WHEREFORE, judgment dismissing the complaint or, in the alternative, granting defendant Joseph Krauss a new trial, should be entered.

Krauss' attorney cites no cases to support his position, presents no factual recitations, and does not even attempt to present a developed argument. Rather, he simply states, in perfunctory fashion, that his client is entitled to relief from the jury's verdict. I disagree.

It is well established that "issues adverted to in a perfunctory manner, unaccompanied by some effort at developed argumentation, are deemed waived." Fed. Hous. Fin. Agency v. JPMorgan Chase & Co., 902 F.Supp.2d 476, 499 (S.D.N.Y. 2012), quoting Tolbert v. Queens Coll., 242 F.3d 58, 75 (2d Cir.2001). As such, I would be well within my discretion to deny Krauss' Motion in its entirety on this basis alone, since his filing is indeed "perfunctory" and "unaccompanied by some effort at developed argumentation." Nevertheless, I will address the merits of the application.

To the extent Krauss' Motion argues that the jury's verdict cannot stand because it is inconsistent, that argument fails. "It is well established that a party waives its objection to any inconsistency in a jury verdict if it fails to object to the verdict prior to the excusing of the jury." Kosmynka v. Polaris Indus., Inc., 462 F.3d 74, 83 (2d Cir.2006) (citation omitted). There was no such objection made in this case prior to discharging the jury, and that failure is fatal to any claim of an inconsistent verdict.

But even putting that fatal flaw aside, the Second Circuit has held that district courts, when faced with a potentially inconsistent verdict, "must adopt a view of the case, if there is one, that resolves any seeming inconsistency." Turley v. Police Dep't of City of N.Y., 167 F.3d 757, 760 (2d Cir.1999).

In this case, there was more than sufficient evidence to support the jury's verdict, and the jury's verdict can easily be reconciled. Jean testified that he was forced to perform oral sex on Krauss while at Attica. The jury also heard that Krauss was questioned about this incident, and that Krauss lied to the investigating officers, both verbally and by signing a sworn statement that falsely stated that he never had sexual contact with Jean, and that he had never ejaculated while at work. Krauss later learned that Jean had retained the shirt he was wearing at the time of the incident, which contained Krauss' semen. After Krauss learned this fact, he admitted to having oral sex with Jean at Attica, and later pleaded guilty to state charges of sexual assault. On the other hand, Krauss testified that the sexual encounter between himself and Jean was consensual in nature, and that the incident occurred at Jean's behest.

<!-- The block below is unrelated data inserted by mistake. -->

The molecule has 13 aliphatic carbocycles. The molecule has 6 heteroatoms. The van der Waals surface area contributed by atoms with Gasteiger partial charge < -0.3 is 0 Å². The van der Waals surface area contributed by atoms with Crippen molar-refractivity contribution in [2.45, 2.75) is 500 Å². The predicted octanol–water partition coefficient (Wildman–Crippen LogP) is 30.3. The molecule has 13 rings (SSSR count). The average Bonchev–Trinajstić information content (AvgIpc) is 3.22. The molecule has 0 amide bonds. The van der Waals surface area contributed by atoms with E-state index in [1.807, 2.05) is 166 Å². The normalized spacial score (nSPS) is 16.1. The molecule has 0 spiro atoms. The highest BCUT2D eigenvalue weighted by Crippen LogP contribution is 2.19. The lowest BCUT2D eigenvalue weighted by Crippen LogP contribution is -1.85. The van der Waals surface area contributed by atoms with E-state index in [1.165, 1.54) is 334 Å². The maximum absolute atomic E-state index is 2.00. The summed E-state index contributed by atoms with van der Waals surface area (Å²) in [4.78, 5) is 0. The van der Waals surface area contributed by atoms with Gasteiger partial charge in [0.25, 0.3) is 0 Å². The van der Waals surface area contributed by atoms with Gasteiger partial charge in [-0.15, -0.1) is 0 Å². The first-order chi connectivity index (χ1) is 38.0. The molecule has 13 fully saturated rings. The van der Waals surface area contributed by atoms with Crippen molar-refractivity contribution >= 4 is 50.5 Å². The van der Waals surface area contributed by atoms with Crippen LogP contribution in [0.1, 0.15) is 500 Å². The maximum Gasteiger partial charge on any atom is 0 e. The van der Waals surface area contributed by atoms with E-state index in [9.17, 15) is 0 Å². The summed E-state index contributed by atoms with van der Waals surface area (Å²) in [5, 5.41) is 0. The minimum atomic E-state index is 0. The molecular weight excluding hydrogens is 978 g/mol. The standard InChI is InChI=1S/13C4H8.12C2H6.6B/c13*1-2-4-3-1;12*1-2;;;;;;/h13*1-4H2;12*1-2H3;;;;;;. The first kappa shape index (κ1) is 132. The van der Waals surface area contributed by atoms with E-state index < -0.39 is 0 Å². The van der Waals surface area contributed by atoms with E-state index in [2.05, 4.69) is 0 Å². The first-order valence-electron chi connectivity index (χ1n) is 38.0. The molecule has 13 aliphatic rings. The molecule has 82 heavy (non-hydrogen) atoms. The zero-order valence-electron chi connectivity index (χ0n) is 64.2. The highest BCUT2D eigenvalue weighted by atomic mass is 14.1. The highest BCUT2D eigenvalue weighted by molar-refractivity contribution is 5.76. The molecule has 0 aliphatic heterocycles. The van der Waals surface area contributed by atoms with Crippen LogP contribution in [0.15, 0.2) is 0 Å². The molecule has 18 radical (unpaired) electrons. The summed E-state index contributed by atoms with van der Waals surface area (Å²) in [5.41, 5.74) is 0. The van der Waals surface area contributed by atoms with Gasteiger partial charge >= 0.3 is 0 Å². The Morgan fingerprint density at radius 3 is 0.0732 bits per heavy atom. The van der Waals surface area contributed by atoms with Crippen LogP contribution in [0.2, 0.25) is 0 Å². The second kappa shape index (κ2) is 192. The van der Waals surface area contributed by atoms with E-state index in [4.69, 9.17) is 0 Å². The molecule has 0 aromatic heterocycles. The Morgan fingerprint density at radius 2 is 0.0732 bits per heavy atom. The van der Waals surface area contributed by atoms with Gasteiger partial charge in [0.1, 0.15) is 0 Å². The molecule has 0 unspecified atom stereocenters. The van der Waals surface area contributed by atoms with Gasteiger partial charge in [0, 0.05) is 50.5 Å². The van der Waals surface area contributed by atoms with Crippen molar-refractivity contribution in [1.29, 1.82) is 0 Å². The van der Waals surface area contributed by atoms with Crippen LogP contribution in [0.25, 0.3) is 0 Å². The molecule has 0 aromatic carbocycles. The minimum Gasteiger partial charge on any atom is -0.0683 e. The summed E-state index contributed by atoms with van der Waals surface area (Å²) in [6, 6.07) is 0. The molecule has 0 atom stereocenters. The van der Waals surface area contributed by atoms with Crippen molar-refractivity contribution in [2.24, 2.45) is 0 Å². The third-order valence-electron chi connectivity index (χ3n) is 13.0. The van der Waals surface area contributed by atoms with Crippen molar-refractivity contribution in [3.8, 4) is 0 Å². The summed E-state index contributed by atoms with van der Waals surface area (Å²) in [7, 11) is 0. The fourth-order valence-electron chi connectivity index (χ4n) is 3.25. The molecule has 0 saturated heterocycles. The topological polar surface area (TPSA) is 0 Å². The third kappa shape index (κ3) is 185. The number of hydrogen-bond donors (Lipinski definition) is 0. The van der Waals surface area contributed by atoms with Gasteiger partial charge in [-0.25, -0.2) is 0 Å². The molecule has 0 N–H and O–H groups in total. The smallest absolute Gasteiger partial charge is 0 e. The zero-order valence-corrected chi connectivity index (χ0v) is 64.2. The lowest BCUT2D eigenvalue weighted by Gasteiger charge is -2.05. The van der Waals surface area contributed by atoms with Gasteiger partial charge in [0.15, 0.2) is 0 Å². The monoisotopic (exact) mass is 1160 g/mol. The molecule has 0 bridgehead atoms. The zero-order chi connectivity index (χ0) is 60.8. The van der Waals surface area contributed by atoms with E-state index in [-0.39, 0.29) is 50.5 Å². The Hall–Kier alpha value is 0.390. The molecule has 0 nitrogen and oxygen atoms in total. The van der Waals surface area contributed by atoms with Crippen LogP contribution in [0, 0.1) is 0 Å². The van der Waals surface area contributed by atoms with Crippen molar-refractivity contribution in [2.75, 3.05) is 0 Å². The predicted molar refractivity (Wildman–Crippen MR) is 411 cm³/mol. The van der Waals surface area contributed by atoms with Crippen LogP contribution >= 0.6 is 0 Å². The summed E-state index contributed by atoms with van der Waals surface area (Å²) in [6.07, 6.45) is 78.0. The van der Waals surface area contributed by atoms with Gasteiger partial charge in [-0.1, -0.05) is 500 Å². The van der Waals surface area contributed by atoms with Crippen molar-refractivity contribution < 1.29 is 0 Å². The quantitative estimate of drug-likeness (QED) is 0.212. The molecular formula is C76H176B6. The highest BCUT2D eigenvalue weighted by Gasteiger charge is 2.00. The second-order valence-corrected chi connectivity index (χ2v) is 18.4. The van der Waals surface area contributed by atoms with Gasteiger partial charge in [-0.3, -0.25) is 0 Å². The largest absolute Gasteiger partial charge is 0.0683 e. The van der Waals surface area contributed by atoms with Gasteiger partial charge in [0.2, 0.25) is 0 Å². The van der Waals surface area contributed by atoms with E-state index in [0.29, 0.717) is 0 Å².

Since Jean testified that he was assaulted by Krauss and Sorrell in concert, I assume that Krauss' application is based upon his view that the jury was required to treat this case as one of "all or nothing." In other words, either the jury had to believe Jean across the board, in which case they would find both Defendants liable. On the other hand, if the jury disbelieved Jean's account, then it would have to find both Defendants not liable. I reject such an argument.

Jurors are routinely instructed - correctly - to judge each defendant separately. In doing just that, the jury was certainly permitted to consider that significantly more evidence was introduced to substantiate and corroborate Jean's testimony as it related to Krauss' conduct - namely his prior lies, his guilty plea to sexual assault, and the testimony regarding the semen on Jean's clothing - and the fact that no such corroborating evidence existed to support Jean's testimony regarding Sorrell's conduct. In other words, the jury appears to have taken their oath seriously, and considered each Defendant separately, which resulted in a split verdict. While we will never know why the jury determined what they did, there indeed exists a view of this case that resolves any potential inconsistency in the verdict, and therefore any claim for relief based upon a potentially inconsistent verdict is denied.

On that same note, JMOL is appropriate only where "a reasonable jury would not have a legally sufficient evidentiary basis to find for the party on that issue." Fed.R.Civ.P. 50(a)(1). In making that determination, a district court "may not make credibility determinations or weigh the evidence." Reeves, 530 U.S. at 150-51. While Krauss believes that the jury (and now the Court) should have believed his testimony over Jean's, the verdict makes clear that the jury drew the opposite conclusion. That determination of credibility is certainly within the province of the jury, and cannot form the basis for a JMOL motion.